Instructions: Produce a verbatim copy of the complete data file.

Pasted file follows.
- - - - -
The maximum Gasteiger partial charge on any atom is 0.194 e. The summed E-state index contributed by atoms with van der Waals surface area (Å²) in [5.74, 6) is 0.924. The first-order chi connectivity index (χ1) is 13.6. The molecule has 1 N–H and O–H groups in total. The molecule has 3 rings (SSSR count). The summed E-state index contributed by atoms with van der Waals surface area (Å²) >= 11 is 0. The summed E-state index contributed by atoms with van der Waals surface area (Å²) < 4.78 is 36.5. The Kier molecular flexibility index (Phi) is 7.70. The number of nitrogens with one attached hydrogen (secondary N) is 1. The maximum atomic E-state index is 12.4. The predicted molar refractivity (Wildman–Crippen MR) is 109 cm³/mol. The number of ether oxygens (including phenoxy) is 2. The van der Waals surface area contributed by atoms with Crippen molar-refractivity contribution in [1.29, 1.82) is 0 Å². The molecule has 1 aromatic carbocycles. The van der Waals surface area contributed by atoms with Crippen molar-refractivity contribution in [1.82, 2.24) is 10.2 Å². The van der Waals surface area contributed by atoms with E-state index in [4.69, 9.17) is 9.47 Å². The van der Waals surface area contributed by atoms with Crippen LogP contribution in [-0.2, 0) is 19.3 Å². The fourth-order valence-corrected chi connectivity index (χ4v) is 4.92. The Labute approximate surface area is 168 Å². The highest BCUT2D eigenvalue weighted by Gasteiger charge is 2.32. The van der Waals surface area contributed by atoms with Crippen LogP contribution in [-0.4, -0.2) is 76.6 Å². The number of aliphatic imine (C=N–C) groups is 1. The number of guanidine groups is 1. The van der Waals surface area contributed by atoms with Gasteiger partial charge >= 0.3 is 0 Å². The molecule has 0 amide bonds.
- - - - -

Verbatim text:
The maximum Gasteiger partial charge on any atom is 0.194 e. The summed E-state index contributed by atoms with van der Waals surface area (Å²) in [5.74, 6) is 0.924. The first-order chi connectivity index (χ1) is 13.6. The molecule has 1 N–H and O–H groups in total. The molecule has 3 rings (SSSR count). The summed E-state index contributed by atoms with van der Waals surface area (Å²) >= 11 is 0. The summed E-state index contributed by atoms with van der Waals surface area (Å²) < 4.78 is 36.5. The Kier molecular flexibility index (Phi) is 7.70. The number of nitrogens with one attached hydrogen (secondary N) is 1. The maximum atomic E-state index is 12.4. The predicted molar refractivity (Wildman–Crippen MR) is 109 cm³/mol. The number of ether oxygens (including phenoxy) is 2. The van der Waals surface area contributed by atoms with Crippen molar-refractivity contribution in [1.29, 1.82) is 0 Å². The molecule has 1 aromatic carbocycles. The van der Waals surface area contributed by atoms with Crippen molar-refractivity contribution in [1.82, 2.24) is 10.2 Å². The van der Waals surface area contributed by atoms with E-state index in [4.69, 9.17) is 9.47 Å². The van der Waals surface area contributed by atoms with Crippen LogP contribution in [-0.2, 0) is 19.3 Å². The fourth-order valence-corrected chi connectivity index (χ4v) is 4.92. The Labute approximate surface area is 168 Å². The highest BCUT2D eigenvalue weighted by Gasteiger charge is 2.32. The van der Waals surface area contributed by atoms with Crippen LogP contribution in [-0.4, -0.2) is 76.6 Å². The number of aliphatic imine (C=N–C) groups is 1. The number of guanidine groups is 1. The van der Waals surface area contributed by atoms with Gasteiger partial charge >= 0.3 is 0 Å². The molecule has 0 amide bonds.